The kind of life I wanted to live — yes, but I was not at all sure what it was. I had flashes of insight and promptings, but nothing definite. So when I was finished at the university, duly ticketed as an M.A. in history, I still wanted time to find my way, and like many a man in my case I took to schoolmastering.
Was it a dead end? Did I thereby join the ranks of those university men of promise whose promise is never fulfilled? You can answer that question as readily as I, Headmaster, and certainly the answer must be no. I took to teaching like a duck to water, and like a duck I never paid exaggerated attention to the medium in which I moved. I applied for a job at Colborne College principally because, being a private school, it did not demand that I have a provincial teacher’s training certificate; I didn’t want to waste another year getting that, and I didn’t really think I would stay in teaching. I also liked the fact that Colborne was a boys’ school; I never wanted to teach girls — don’t, in fact, think they are best served by the kind of education devised by men for men.
I have been a good teacher because I have never thought much about teaching; I just worked through the curriculum and insisted on high standards. I never played favourites, never tried to be popular, never set my heart on the success of any clever boy, and took good care that I knew my stuff. I was not easily approachable, but if approached I was civil and serious to the boy who approached me. I have coached scores of boys privately for scholarships, and I have never taken a fee for it. Of course I have enjoyed all of this, and I suppose my enjoyment had its influence on the boys. As I have grown older my bias — the oddly recurrent themes of history, which are also the themes of myth — has asserted itself, and why not? But when I first stepped into a Colborne classroom, wearing the gown that we were all expected to wear then, I never thought that it would be more than forty years before I left it for good.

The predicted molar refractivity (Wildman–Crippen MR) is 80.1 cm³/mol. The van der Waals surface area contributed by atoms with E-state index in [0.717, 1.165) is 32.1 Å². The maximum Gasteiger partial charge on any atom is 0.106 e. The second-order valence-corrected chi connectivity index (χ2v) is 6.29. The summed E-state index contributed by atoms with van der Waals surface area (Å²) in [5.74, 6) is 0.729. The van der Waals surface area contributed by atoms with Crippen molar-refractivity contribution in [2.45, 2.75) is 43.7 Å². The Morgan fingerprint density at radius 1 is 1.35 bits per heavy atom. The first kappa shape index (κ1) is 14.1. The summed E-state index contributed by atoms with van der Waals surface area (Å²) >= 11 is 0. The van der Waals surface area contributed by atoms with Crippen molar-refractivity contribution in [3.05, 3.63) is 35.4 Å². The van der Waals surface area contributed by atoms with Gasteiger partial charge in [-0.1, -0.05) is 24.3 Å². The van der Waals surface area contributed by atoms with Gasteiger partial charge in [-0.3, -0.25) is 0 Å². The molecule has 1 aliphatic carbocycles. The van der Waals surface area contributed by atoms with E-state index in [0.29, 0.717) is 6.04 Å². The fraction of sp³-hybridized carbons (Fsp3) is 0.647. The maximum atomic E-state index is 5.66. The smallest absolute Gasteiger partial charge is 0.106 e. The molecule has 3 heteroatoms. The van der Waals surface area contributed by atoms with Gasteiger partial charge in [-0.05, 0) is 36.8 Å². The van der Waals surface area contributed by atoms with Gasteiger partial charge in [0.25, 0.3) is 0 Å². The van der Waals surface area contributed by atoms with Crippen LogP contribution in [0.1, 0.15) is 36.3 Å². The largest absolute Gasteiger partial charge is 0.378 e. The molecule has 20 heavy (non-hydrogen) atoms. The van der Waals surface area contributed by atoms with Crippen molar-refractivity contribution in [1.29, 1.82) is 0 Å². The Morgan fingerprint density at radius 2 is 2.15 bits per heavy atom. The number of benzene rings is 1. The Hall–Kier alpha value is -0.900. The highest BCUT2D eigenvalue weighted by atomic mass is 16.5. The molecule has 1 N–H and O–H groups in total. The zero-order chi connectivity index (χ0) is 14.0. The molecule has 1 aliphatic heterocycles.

Simply from the school’s point of view, I suppose my life has seemed odd and dry, though admittedly useful. As the years wore on I was finally acquitted of the suspicion that hangs over every bachelor schoolmaster — that he is a homosexual, either overt or frying in some smoky flame of his own devising. I have never been attracted to boys. Indeed I have never much liked boys. To me a boy is a green apple who I expect to expose to the sun of history until he becomes a red apple, a man. I know too much about boys to sentimentalize over them. I have been a boy myself, and I know what a boy is, which is to say, either a fool or an imprisoned man striving to get out.
No, teaching was my professional life, to which I gave whatever was its due. The sources from which my larger life was nourished were elsewhere, and it is to write of them that I address this memoir to you, Headmaster, hoping thereby that when I am dead at least one man will know the truth about me and do me justice.
Did I live chastely — I who have been so critical of Boy Staunton’s rough-and-tumble sexual affairs? No memoir of our day is thought complete without some comment on the sex life of its subject, and therefore let me say that during my early years as a schoolmaster I found a number of women who were interesting, and sufficiently interested in me, to give me a sex life of a sort. They were the women who usually get into affairs with men who are not the marrying kind. There was Agnes Day, who yearned to take upon herself the sins of the whole world, and sacrifice her body and mind to some deserving male’s cause. She soon became melancholy company. Then there was Gloria Mundy, the good-time girl, who had to be stoked with costly food, theatre tickets, and joyrides of all kinds. She cost more than her admittedly good company was worth, and she was kind enough to break up the affair herself. And of course Libby Doe, who thought sex was the one great, true, and apostolic key and cure and could not get enough of it, which I could. I played fair with all of them, I hope; the fact that I did not love them did not prevent me from liking them very much, and I never used a woman simply as an object in my life.